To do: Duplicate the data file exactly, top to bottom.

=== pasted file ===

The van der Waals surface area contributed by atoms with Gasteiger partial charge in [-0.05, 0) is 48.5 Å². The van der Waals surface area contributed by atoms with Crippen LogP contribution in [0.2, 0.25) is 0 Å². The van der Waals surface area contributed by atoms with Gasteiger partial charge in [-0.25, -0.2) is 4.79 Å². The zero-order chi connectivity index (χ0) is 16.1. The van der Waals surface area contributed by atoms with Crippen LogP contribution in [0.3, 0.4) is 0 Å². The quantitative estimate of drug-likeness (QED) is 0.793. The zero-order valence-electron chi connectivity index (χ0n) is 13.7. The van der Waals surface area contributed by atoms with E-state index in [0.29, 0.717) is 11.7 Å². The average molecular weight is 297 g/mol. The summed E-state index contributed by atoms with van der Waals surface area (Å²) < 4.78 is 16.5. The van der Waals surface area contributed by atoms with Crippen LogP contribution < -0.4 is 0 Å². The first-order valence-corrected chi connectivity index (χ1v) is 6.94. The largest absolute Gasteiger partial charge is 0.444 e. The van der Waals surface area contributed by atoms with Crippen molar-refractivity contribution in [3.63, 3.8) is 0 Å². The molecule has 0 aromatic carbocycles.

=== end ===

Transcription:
The van der Waals surface area contributed by atoms with Gasteiger partial charge in [-0.05, 0) is 48.5 Å². The van der Waals surface area contributed by atoms with Crippen LogP contribution in [0.2, 0.25) is 0 Å². The van der Waals surface area contributed by atoms with Gasteiger partial charge in [-0.25, -0.2) is 4.79 Å². The zero-order chi connectivity index (χ0) is 16.1. The van der Waals surface area contributed by atoms with Crippen LogP contribution in [0.3, 0.4) is 0 Å². The quantitative estimate of drug-likeness (QED) is 0.793. The zero-order valence-electron chi connectivity index (χ0n) is 13.7. The van der Waals surface area contributed by atoms with E-state index in [0.29, 0.717) is 11.7 Å². The average molecular weight is 297 g/mol. The summed E-state index contributed by atoms with van der Waals surface area (Å²) < 4.78 is 16.5. The van der Waals surface area contributed by atoms with Crippen LogP contribution < -0.4 is 0 Å². The first-order valence-corrected chi connectivity index (χ1v) is 6.94. The largest absolute Gasteiger partial charge is 0.444 e. The van der Waals surface area contributed by atoms with Crippen molar-refractivity contribution in [3.63, 3.8) is 0 Å². The molecule has 0 aromatic carbocycles.